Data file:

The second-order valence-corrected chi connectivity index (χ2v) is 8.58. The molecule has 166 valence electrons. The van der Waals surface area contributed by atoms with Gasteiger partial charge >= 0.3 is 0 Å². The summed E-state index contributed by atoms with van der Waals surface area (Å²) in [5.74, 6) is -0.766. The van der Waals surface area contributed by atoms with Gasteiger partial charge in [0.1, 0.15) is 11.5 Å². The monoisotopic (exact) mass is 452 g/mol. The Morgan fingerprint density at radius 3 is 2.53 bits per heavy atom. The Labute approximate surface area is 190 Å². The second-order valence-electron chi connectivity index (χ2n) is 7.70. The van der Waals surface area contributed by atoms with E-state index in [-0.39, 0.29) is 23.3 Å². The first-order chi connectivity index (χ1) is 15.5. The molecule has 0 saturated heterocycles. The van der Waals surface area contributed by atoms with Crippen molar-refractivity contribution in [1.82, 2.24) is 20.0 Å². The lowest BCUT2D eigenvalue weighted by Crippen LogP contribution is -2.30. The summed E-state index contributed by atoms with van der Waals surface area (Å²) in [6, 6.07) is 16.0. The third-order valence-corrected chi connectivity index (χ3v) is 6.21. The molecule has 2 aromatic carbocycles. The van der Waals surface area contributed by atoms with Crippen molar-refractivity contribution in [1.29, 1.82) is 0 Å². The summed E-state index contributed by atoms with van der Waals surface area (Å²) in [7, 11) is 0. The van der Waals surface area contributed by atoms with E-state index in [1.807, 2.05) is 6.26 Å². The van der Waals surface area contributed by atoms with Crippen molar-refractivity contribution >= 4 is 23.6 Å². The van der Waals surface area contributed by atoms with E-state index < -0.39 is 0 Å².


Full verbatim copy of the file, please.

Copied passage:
The second-order valence-corrected chi connectivity index (χ2v) is 8.58. The molecule has 166 valence electrons. The van der Waals surface area contributed by atoms with Gasteiger partial charge >= 0.3 is 0 Å². The summed E-state index contributed by atoms with van der Waals surface area (Å²) in [5.74, 6) is -0.766. The van der Waals surface area contributed by atoms with Gasteiger partial charge in [0.1, 0.15) is 11.5 Å². The monoisotopic (exact) mass is 452 g/mol. The Morgan fingerprint density at radius 3 is 2.53 bits per heavy atom. The Labute approximate surface area is 190 Å². The second-order valence-electron chi connectivity index (χ2n) is 7.70. The van der Waals surface area contributed by atoms with E-state index in [-0.39, 0.29) is 23.3 Å². The first-order chi connectivity index (χ1) is 15.5. The molecule has 0 saturated heterocycles. The van der Waals surface area contributed by atoms with Crippen molar-refractivity contribution in [1.82, 2.24) is 20.0 Å². The lowest BCUT2D eigenvalue weighted by Crippen LogP contribution is -2.30. The summed E-state index contributed by atoms with van der Waals surface area (Å²) in [6, 6.07) is 16.0. The third-order valence-corrected chi connectivity index (χ3v) is 6.21. The molecule has 2 aromatic carbocycles. The van der Waals surface area contributed by atoms with Crippen molar-refractivity contribution in [1.29, 1.82) is 0 Å². The summed E-state index contributed by atoms with van der Waals surface area (Å²) in [7, 11) is 0. The van der Waals surface area contributed by atoms with E-state index in [1.807, 2.05) is 6.26 Å². The van der Waals surface area contributed by atoms with Crippen molar-refractivity contribution >= 4 is 23.6 Å². The van der Waals surface area contributed by atoms with E-state index < -0.39 is 0 Å².